Fighting Abortion Restrictions in a Hostile State: My Experience Testifying at the Texas Legislature
by Katie Hansen MS1 at Dell Medical School at the University of Texas at Austin The 2017 legislative session in Texas has been a disheartening one for women and the pro-choice movement. State lawmakers have already proposed 17 bills that would make it more difficult for women to access abortion. On February 15th, I testified at …
Most people assume that a medical degree and completion of an OB/GYN or Family Medicine residency program means that a physician has been trained in all aspects of patient care related to women’s reproductive healthcare. You might be surprised to know that many OB/GYN and Family Medicine residency programs DO NOT adequately teach contraception, options counseling, and abortion procedures in their training.
MSFC encourages OB/GYN and Family Medicine residency programs to include in their curricula:
- didactic instruction on the public health, social and historical context of abortion;
- medical and surgical abortion techniques;
- pre- and post-abortion management;
- pregnancy-options and contraceptive counseling; and
- the opportunity to observe abortion procedures, including pre-abortion counseling.
We encourage residents to take residency training reform into their own hands and advocate within their residency programs to affect change. Below are some examples of what MSFC residents are doing to add reproductive health information into the training agendas at their programs:
- Surveying instruction and assessing the level and quality of abortion and reproductive health training offered at their residency program.
- Developing and implementing elective training opportunities and lecture series.
- Inviting speakers to give talks about reproductive health information to residents.
- Training residents to become activists.
- Organizing opportunities for residents to learn abortion procedures and counseling sessions.
If you are interested in starting training reform on your campus, the steps below will help get you started. You can also contact MSFC’s education manager ([email protected]) for more individualized assistance.
1. Assess the Training: Meet with your group to determine where your training stands now and what steps must be taken for improvement.
- Talk to 2nd and 3rd year residents to find out what reproductive health information is already included in your program.
- Find out if anyone has worked on this issue in the past.
- Decide on some parameters- are you trying to reform the early exposure to reproductive health care training or training for more advanced residents, or both?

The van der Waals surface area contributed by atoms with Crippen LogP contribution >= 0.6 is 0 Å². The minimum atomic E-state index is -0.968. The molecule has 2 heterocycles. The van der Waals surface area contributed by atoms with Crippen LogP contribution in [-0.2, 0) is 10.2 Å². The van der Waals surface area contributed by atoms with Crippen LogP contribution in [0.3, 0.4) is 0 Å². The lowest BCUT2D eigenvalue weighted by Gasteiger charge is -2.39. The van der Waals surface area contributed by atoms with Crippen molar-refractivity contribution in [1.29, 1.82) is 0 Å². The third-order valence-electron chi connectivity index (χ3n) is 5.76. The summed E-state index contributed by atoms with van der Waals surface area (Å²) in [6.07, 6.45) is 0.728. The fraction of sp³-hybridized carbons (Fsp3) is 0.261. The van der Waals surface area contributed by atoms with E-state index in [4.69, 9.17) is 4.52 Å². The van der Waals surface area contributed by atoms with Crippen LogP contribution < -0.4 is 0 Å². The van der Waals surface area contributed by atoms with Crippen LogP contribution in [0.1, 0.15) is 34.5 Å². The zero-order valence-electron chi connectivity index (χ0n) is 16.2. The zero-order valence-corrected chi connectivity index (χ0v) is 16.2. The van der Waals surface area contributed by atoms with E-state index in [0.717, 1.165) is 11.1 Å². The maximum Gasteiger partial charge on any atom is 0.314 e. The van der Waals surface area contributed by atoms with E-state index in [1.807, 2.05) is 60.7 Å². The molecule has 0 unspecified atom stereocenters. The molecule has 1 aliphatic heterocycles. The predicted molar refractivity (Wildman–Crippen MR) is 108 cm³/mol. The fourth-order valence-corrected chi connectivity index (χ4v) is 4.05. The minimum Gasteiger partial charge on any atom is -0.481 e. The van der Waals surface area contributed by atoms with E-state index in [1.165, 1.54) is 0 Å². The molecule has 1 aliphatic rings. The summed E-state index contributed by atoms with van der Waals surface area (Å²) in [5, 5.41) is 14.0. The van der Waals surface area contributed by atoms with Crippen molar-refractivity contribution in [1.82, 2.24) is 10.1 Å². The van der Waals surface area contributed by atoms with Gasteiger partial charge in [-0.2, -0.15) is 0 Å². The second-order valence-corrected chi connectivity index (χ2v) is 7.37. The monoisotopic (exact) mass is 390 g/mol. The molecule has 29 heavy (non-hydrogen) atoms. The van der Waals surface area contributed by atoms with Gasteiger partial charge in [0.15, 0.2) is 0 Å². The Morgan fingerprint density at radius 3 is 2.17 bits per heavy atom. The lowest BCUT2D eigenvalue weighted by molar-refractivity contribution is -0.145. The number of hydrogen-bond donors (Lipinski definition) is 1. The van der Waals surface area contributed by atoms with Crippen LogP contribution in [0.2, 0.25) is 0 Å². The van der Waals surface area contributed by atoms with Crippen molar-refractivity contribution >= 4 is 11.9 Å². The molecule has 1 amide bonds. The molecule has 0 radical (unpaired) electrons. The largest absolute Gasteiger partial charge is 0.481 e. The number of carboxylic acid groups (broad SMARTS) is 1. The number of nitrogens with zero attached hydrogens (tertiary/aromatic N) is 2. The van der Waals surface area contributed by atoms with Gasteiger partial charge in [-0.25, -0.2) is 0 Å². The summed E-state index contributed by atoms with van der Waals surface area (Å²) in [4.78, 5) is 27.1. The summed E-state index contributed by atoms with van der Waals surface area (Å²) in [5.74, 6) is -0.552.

- Decide which types of subjects to you want to cover.
- Examine your group’s resources.
- Set realistic goals and timelines for the group’s work.
2. Seek Support: Find fellow residents, physicians, residency program directors, administrators, and members of the community who can lend support and serve as allies during the process.
3. Research a Training Reform Strategy: Each residency program is structured differently. Where should you start advocating for training reform at your program?
- Talk to your residency director or faculty members to identify opportunities to incorporate more abortion education and comprehensive reproductive health education into your residency program.
- Identify influential people in your program and ask them to help you with this important work.
4. Implement a Training Reform Strategy:
- Apply to present new reproductive health research at Grand Rounds. MSFC will not provide funding for Grand Rounds presentations, but will provide assistance in applying to other organizations for funding.
- Utilize the Curricula Organizer for Reproductive Health Education (CORE) website to build Powerpoint presentations and obtain handouts for reproductive health information to help you implement your curriculum strategy.
- Introduce or join a lunchtime lecture series to supplement existing resident education.
5. Keep in touch with MSFC Headquarters: We can provide you with information, surveys, and support. And we need your help too! Residency training reform is often a multi-year process, so future MSFCers at your program will be able to continue where you left off if you keep MSFC HQ in the loop about your efforts.